I’ve been using to instead of go to trap runtime errors so I can use labels instead of line numbers. And then I remembered ‘for variable=expr to expr.’ I’ve decided to make a severe change. No one is going to use edit or list in a program, so I can use go edit for go to and go list for go sub. The runtime system checks after a go to see if it is a to or a sub. edit and list are neither so it will throw a syntax error. All I need to do is check if the run pointer is pointing at an edit or a list. If edit or list show up anywhere else the runtime system will throw a direct statement in program error. If the pointer is pointing at edit I know I have a go to. If it is pointing at list I know I have a go sub. Because it was a syntax error. Of course if I want to be sure I can check the token before the list or edit. If it is a go I can be positive. I felt a little bad about spending so much time figuring out the stack pointer. It needed doing. It was meant to be.
I was going to rush onward and work on ‘on expr go to label list.’ I was sure that I had the stack pointer figured out. I had fudged and got it to sort of work. I decided that I’d better get it right before I went on. I wrote a debug tool which used a parameter list after the debug call. That way it made only the minimum effect on the stack pointer. I’m having a great time and when I do get around to ‘on expr go to label list’ it won’t occasionally break for no apparent reason. I hope.
I have temporarily abandoned all characters in names significant. Labels are just normal names. One letter followed by a letter or digit. I’m working on program execution. Basic skips over initial names followed by a colon. Go to is replaced by to to. Any time basic expects a go and finds a to, it throws a syntax error. I catch the error and process the go to label. If there is a space between the characters of the label, the first character is not alpha, there is no label, or there is no line starting with that label followed by a colon I change the “sn error” to “ul error” and return to the error processing routine. Next I tackle on 0 go to label list.
First I made crunch work. I had an inc-pair routine that kept track of the current name pair at all times. It was complicated but direct. Of course it was easy to write the pair when it came time. Unfortunately when searching the symbol table, inc-pair was called each time that one went to the next symbol in the table. I changed it so that inc-pair just incremented the lsb until it reached zero then it started the lsb over again and incremented the msb. When the msb reached zero it printed a warning that there were only 35 name pairs left. Now when traversing the symbol table it usually only did one increment for each symbol looked at. Every 36th symbol it was only a little worse. The routine to write the name pair was less complicated than the original inc-pair routine and it only ran once for each name looked up. My other improvement was to add a byte count to each symbol table entry. Then when you first knew that the symbol didn’t match, two instructions, load b and add b to x, moved to the next symbol in the table. I’m satisfied that I won’t be able to make it much better. Another advantage is it was easier to check the code. A symbol could only be shorter or longer than the entry in the table. My code was defective but it was easy to fix. The lsb is A-Z, 0-9. By changing the starting values I was easily able to check the difficult changes. Z to 0 and then back 9 to A. I left the values in the code so I can use them in uncrunch which is next.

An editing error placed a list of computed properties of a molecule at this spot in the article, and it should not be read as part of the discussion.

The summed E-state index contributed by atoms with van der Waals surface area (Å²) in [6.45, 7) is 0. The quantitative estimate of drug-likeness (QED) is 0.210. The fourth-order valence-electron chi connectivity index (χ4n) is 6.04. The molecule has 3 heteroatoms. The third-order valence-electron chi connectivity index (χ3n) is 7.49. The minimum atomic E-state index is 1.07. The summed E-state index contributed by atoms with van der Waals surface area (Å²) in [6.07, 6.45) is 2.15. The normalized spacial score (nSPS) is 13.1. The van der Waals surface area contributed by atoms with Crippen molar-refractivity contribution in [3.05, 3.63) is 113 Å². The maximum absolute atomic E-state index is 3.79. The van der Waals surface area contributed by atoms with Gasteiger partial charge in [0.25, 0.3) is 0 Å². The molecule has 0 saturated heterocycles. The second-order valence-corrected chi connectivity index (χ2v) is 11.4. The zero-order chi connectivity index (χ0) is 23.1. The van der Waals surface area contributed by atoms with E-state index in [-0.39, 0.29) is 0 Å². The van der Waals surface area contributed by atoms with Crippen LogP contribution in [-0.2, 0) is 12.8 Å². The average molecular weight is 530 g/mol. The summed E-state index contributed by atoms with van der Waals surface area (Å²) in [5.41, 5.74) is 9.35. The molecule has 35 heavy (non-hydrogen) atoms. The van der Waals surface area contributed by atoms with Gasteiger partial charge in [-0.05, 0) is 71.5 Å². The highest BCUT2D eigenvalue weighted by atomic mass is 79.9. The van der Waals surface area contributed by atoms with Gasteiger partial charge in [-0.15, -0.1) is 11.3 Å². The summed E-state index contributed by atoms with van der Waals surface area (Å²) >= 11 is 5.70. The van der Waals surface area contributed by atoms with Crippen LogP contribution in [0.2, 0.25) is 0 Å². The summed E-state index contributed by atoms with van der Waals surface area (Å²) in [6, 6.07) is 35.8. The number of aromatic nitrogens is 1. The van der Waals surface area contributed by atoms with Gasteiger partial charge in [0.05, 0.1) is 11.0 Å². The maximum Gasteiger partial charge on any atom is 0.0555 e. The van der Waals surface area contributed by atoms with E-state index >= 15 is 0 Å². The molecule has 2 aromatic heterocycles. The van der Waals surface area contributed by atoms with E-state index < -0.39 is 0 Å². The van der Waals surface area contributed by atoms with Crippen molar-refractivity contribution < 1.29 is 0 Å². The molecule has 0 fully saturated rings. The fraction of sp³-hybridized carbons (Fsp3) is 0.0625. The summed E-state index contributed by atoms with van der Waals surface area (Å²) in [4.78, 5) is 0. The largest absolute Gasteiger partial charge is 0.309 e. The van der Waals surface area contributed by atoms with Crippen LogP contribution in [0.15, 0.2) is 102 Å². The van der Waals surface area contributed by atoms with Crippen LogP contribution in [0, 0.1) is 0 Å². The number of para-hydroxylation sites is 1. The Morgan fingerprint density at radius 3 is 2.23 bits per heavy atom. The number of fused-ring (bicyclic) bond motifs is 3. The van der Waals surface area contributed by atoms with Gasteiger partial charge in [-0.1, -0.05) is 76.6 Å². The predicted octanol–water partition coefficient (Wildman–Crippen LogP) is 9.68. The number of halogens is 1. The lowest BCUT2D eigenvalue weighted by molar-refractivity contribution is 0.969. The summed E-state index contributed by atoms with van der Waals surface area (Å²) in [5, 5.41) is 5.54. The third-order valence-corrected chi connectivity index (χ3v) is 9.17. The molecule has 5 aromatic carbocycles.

Basic needs line numbers. Urbane uses the two bytes that basic uses for its line numbers for a zero byte and a screen lines in a file line count. The zero byte lets me look backwards in the file to the beginning of the previous line. The screen lines in the file line lets me see how far up in the screen I’m going. When I exit urbane I will renumber the file. When I enter urbane I’ll replace the line number bytes with my zero byte of nine for the screen lines in a file line. The maximum count is eight, so I’ll know I need to find the real count the first time I look at a line. I’ll store the count so I won’t have to do it again. Oh yeah. I discovered that Vcc has a break key. It’s <home>. Now I exit urbane when I press <home> and I delete the current line when I press shift-down-arrow. I used to use a shift-down-arrow to exit from the urbane editor. Letting the user edit the file in basic has the problem that he can edit the end of file line with disastrous results. He can also edit the symbol table which could be useful if he knew what he was doing. Changing a name in the symbol table would change it everywhere in the file. I need to give it more thought. Oh yeah. At my son’s suggestion I quit putting a phantom asterisk at the top of the file and I let the user see the end command and colon in addition to the asterisk at the end of file line. I think what I’m going to work on now is letting the user move up one screen line at a time instead of moving up one file line at a time and moving to the start of that line. I’m going to make it like the editor I use when developing urbane.